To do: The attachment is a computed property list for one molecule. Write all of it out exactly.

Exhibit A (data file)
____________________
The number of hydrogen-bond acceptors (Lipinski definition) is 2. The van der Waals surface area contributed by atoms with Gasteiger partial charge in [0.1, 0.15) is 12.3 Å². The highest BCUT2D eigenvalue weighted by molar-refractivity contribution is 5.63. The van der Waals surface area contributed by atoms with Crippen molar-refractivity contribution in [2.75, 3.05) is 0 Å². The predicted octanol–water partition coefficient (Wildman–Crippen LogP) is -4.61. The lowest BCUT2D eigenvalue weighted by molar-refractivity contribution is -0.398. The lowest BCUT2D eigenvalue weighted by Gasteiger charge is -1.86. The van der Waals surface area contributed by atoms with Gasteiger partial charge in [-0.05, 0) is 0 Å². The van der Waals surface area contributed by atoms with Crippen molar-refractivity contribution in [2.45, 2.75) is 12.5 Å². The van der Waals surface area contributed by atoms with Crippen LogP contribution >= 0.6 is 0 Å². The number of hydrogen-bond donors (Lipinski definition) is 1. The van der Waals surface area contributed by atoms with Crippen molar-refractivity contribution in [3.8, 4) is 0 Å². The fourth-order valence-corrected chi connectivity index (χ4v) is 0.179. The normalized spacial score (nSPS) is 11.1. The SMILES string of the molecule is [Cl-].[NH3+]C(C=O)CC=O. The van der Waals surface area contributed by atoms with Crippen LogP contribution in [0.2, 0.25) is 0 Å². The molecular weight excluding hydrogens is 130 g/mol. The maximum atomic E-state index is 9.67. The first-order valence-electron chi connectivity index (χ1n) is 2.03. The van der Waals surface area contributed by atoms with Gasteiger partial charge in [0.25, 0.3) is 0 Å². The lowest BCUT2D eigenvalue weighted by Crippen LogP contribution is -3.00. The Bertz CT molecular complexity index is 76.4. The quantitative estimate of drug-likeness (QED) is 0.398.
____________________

The number of hydrogen-bond acceptors (Lipinski definition) is 2. The van der Waals surface area contributed by atoms with Gasteiger partial charge in [0.1, 0.15) is 12.3 Å². The highest BCUT2D eigenvalue weighted by molar-refractivity contribution is 5.63. The van der Waals surface area contributed by atoms with Crippen molar-refractivity contribution in [2.75, 3.05) is 0 Å². The predicted octanol–water partition coefficient (Wildman–Crippen LogP) is -4.61. The lowest BCUT2D eigenvalue weighted by molar-refractivity contribution is -0.398. The lowest BCUT2D eigenvalue weighted by Gasteiger charge is -1.86. The van der Waals surface area contributed by atoms with Gasteiger partial charge in [-0.05, 0) is 0 Å². The van der Waals surface area contributed by atoms with Crippen molar-refractivity contribution in [2.45, 2.75) is 12.5 Å². The van der Waals surface area contributed by atoms with Crippen LogP contribution >= 0.6 is 0 Å². The number of hydrogen-bond donors (Lipinski definition) is 1. The van der Waals surface area contributed by atoms with Crippen molar-refractivity contribution in [3.8, 4) is 0 Å². The fourth-order valence-corrected chi connectivity index (χ4v) is 0.179. The normalized spacial score (nSPS) is 11.1. The SMILES string of the molecule is [Cl-].[NH3+]C(C=O)CC=O. The van der Waals surface area contributed by atoms with Crippen LogP contribution in [0.2, 0.25) is 0 Å². The molecular weight excluding hydrogens is 130 g/mol. The maximum atomic E-state index is 9.67. The first-order valence-electron chi connectivity index (χ1n) is 2.03. The van der Waals surface area contributed by atoms with Gasteiger partial charge in [0.25, 0.3) is 0 Å². The lowest BCUT2D eigenvalue weighted by Crippen LogP contribution is -3.00. The Bertz CT molecular complexity index is 76.4. The quantitative estimate of drug-likeness (QED) is 0.398.